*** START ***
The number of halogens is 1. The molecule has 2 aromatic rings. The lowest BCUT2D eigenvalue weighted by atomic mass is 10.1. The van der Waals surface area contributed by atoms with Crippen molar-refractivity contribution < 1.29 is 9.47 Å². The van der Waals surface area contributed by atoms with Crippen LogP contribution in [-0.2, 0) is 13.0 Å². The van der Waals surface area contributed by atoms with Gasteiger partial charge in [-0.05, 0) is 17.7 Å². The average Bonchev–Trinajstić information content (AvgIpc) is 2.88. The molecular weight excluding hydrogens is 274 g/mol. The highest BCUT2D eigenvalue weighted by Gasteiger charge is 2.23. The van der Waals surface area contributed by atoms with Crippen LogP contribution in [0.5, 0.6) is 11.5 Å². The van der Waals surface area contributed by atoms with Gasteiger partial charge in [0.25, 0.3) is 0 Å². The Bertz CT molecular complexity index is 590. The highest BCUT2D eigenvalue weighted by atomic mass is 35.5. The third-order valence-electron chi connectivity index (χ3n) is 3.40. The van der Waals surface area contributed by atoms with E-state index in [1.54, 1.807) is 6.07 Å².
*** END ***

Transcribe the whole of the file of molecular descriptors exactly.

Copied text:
The number of halogens is 1. The molecule has 2 aromatic rings. The lowest BCUT2D eigenvalue weighted by atomic mass is 10.1. The van der Waals surface area contributed by atoms with Crippen molar-refractivity contribution < 1.29 is 9.47 Å². The van der Waals surface area contributed by atoms with Crippen LogP contribution in [-0.2, 0) is 13.0 Å². The van der Waals surface area contributed by atoms with Gasteiger partial charge in [-0.05, 0) is 17.7 Å². The average Bonchev–Trinajstić information content (AvgIpc) is 2.88. The molecular weight excluding hydrogens is 274 g/mol. The highest BCUT2D eigenvalue weighted by Gasteiger charge is 2.23. The van der Waals surface area contributed by atoms with Crippen LogP contribution in [0.5, 0.6) is 11.5 Å². The van der Waals surface area contributed by atoms with Gasteiger partial charge in [0.25, 0.3) is 0 Å². The Bertz CT molecular complexity index is 590. The highest BCUT2D eigenvalue weighted by atomic mass is 35.5. The third-order valence-electron chi connectivity index (χ3n) is 3.40. The van der Waals surface area contributed by atoms with E-state index in [1.54, 1.807) is 6.07 Å².